Garbanzos Con Chile
kosher salt, divided
rice bran oil or canola oil
nopalito spices or store-bought mexican chile powder
dried árbol chiles, stemmed and seeded
dried guajillo chiles, stemmed and seeded
Garbanzos Con Chile
In his cookbook, Nopalito, Gonzalo Guzmán writes of the Mexican flavors and ingredients from his childhood which have made their way into his popular San Francisco restaurant.
Growing up in Mexico, fried chile-and-lime-spiced peanuts were the snack we would eat while hanging around, watching movies, or waiting for dinner. Since it is difficult to find organic peanuts in California (and they can be expensive), we tried the recipe with fried dried chickpeas instead. It works perfectly, and the crunchy, salty little chickpeas are addictive. While you can use store-bought chili powders, making your own is easy and the result is so much more flavorful. Feel free to play with the amount and type, such as upping the ratio of guajillos, which are less spicy than the chiles de árbol. This recipe will seem like it makes a ton of chickpeas while you are cooking, but don’t worry: the chickpeas will shrink down significantly when they fry.
- Preheat the oven to 350°F. Add the chickpeas to a large ovenproof pot, then fill with water. Add 3 tablespoons of the salt, cover the pot, transfer to the oven, and bake for 2 hours. Remove and drain completely in a colander. Let the chickpeas cool
- Set a medium-large heatproof bowl next to the stove. Add the oil to a large, deep-sided skillet or pot, and heat until it registers 350°F on a deep-fat thermometer. Add the chickpeas and let cook until golden-brown and crunchy, about 15 minutes.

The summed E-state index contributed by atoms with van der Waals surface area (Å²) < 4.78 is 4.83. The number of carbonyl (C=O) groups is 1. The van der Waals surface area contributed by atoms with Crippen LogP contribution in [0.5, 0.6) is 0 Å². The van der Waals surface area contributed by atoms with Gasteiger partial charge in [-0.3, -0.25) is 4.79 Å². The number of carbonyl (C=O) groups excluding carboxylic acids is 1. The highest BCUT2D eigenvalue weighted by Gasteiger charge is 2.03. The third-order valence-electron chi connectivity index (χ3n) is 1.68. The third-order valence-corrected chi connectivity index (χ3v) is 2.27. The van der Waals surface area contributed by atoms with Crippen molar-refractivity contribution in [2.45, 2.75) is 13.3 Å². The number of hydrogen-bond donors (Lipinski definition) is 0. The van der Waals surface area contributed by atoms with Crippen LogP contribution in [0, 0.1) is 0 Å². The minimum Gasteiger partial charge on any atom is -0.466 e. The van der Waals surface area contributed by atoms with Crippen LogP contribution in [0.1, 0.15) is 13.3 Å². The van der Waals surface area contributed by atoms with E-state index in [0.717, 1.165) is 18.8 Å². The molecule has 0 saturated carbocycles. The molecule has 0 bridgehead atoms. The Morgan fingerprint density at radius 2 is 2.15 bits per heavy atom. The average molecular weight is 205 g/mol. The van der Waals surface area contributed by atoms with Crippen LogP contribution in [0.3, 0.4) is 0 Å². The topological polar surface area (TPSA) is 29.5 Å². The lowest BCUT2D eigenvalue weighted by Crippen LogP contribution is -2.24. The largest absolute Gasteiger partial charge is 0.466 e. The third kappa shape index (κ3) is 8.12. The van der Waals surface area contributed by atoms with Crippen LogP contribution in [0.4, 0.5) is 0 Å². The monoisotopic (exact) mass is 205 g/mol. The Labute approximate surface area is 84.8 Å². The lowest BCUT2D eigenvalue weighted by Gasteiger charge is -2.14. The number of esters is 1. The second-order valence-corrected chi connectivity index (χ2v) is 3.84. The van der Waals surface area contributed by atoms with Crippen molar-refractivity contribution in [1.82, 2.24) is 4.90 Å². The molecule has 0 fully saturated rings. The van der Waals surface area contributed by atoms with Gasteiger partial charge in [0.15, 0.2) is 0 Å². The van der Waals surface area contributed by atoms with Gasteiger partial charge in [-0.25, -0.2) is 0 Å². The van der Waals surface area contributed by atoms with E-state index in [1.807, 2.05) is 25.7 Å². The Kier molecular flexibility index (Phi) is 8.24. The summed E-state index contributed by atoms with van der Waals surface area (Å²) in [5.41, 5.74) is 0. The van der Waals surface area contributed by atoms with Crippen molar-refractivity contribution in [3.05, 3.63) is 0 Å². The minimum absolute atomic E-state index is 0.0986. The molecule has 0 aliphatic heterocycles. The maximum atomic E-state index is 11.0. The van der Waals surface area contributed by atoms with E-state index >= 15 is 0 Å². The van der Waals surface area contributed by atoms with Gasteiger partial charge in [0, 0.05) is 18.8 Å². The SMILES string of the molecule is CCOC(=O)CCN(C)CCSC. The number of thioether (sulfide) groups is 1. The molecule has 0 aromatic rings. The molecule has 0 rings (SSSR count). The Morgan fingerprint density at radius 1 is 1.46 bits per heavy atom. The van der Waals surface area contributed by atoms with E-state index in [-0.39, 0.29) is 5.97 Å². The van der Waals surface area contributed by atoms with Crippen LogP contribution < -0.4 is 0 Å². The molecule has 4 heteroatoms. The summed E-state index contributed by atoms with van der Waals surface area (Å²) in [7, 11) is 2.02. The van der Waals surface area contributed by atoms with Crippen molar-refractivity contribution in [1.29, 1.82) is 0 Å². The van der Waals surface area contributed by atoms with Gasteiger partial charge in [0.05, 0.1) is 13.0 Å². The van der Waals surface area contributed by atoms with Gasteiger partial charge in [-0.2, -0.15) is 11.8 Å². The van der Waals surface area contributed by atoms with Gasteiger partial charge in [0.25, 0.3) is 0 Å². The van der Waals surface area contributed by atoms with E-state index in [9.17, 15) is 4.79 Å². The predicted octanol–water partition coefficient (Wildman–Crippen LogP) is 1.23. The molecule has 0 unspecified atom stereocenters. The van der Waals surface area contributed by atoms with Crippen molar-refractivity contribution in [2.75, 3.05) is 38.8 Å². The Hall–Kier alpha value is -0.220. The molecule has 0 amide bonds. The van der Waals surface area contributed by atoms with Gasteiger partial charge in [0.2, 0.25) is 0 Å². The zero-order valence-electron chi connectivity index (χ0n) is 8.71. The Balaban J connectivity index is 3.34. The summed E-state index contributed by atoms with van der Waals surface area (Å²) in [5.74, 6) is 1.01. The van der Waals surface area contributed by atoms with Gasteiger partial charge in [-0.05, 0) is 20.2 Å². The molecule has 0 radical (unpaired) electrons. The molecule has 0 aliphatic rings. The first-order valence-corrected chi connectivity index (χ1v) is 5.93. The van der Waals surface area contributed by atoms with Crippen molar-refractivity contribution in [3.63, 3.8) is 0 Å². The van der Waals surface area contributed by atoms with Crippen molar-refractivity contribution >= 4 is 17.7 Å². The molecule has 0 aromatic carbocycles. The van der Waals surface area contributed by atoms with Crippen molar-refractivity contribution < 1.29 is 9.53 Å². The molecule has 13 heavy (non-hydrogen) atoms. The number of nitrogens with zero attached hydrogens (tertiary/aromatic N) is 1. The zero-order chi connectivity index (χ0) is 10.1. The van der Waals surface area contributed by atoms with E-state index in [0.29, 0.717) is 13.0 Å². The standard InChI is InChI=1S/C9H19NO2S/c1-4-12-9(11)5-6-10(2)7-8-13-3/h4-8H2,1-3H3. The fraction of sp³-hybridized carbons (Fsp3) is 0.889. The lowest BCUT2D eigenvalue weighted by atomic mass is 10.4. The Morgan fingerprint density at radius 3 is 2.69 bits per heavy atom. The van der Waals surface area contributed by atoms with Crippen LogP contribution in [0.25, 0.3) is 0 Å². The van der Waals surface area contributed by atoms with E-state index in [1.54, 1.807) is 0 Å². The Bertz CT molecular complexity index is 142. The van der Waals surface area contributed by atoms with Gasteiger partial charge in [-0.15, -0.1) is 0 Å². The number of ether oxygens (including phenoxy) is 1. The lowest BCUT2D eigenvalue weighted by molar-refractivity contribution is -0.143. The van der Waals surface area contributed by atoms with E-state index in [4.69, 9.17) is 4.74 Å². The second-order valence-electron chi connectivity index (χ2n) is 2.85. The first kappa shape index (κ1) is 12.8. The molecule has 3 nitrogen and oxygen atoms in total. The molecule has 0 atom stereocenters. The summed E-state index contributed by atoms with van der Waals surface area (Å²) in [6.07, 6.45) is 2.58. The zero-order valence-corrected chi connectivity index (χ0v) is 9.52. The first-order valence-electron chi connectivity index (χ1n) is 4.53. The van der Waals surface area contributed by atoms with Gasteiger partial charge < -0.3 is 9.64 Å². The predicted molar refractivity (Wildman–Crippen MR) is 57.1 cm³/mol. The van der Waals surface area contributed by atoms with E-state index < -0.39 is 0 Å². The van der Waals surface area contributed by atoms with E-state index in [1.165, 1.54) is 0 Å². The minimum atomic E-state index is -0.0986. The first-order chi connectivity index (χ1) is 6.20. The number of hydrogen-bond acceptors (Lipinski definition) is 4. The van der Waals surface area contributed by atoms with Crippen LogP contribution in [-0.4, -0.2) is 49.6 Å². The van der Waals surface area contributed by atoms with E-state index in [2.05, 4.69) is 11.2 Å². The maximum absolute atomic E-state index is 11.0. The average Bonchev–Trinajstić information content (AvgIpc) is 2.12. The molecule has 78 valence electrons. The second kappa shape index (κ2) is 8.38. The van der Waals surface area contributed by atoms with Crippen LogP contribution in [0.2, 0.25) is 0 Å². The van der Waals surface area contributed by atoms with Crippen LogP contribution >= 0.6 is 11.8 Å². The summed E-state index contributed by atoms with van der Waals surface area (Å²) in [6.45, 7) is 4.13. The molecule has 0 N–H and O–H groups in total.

- Using a slotted spoon or spider skimmer, remove the chickpeas and transfer them to the bowl. While they’re still hot, mix them with the chili powder and the remaining 3 tablespoons salt. Let cool completely and serve. Will keep for 7 to 10 days stored in an airtight container.
- Preheat the oven to 350°F. Place all of the chiles on a small baking sheet or large ovenproof skillet and transfer to the oven. Cook, turning the peppers every minute or so, until darkened and evenly toasted, 3 to 8 minutes (the timing will vary depending on the heat of your pan and the individual chiles). Remove and let cool completely.
- Transfer the chiles to a blender and grind into a powder, using a scraper or small rubber spatula to direct the chiles toward the blade (alternatively, grind in batches using a spice grinder). Store in an airtight container.
Reprinted with permission from Nopalito copyright 2017 by Gonzalo Guzman with Stacy Adimando. Published by Ten Speed Press, an imprint of Penguin Random House LLC.
Gonzalo Guzman and Stacy Adimando